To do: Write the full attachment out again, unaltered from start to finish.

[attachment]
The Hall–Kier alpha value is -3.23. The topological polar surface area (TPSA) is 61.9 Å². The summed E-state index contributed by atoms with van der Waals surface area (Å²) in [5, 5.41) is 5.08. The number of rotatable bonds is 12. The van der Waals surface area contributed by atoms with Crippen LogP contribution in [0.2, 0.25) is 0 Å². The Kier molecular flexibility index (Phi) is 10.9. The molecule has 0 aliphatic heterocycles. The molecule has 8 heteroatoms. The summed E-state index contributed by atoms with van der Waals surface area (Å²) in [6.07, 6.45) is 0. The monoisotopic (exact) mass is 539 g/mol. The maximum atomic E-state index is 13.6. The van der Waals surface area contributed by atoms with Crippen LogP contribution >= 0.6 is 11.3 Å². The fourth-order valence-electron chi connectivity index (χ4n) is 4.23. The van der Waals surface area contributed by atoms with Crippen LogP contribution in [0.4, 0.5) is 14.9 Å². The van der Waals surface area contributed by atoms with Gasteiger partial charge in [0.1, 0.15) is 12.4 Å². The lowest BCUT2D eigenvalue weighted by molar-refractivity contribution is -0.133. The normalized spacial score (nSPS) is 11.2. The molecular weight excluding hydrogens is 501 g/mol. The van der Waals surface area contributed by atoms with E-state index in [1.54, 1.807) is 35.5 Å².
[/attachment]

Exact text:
The Hall–Kier alpha value is -3.23. The topological polar surface area (TPSA) is 61.9 Å². The summed E-state index contributed by atoms with van der Waals surface area (Å²) in [5, 5.41) is 5.08. The number of rotatable bonds is 12. The van der Waals surface area contributed by atoms with Crippen LogP contribution in [0.2, 0.25) is 0 Å². The Kier molecular flexibility index (Phi) is 10.9. The molecule has 0 aliphatic heterocycles. The molecule has 8 heteroatoms. The summed E-state index contributed by atoms with van der Waals surface area (Å²) in [6.07, 6.45) is 0. The monoisotopic (exact) mass is 539 g/mol. The maximum atomic E-state index is 13.6. The van der Waals surface area contributed by atoms with Crippen LogP contribution >= 0.6 is 11.3 Å². The fourth-order valence-electron chi connectivity index (χ4n) is 4.23. The van der Waals surface area contributed by atoms with Crippen LogP contribution in [0.4, 0.5) is 14.9 Å². The van der Waals surface area contributed by atoms with Gasteiger partial charge in [0.1, 0.15) is 12.4 Å². The lowest BCUT2D eigenvalue weighted by molar-refractivity contribution is -0.133. The normalized spacial score (nSPS) is 11.2. The molecular weight excluding hydrogens is 501 g/mol. The van der Waals surface area contributed by atoms with E-state index in [1.54, 1.807) is 35.5 Å².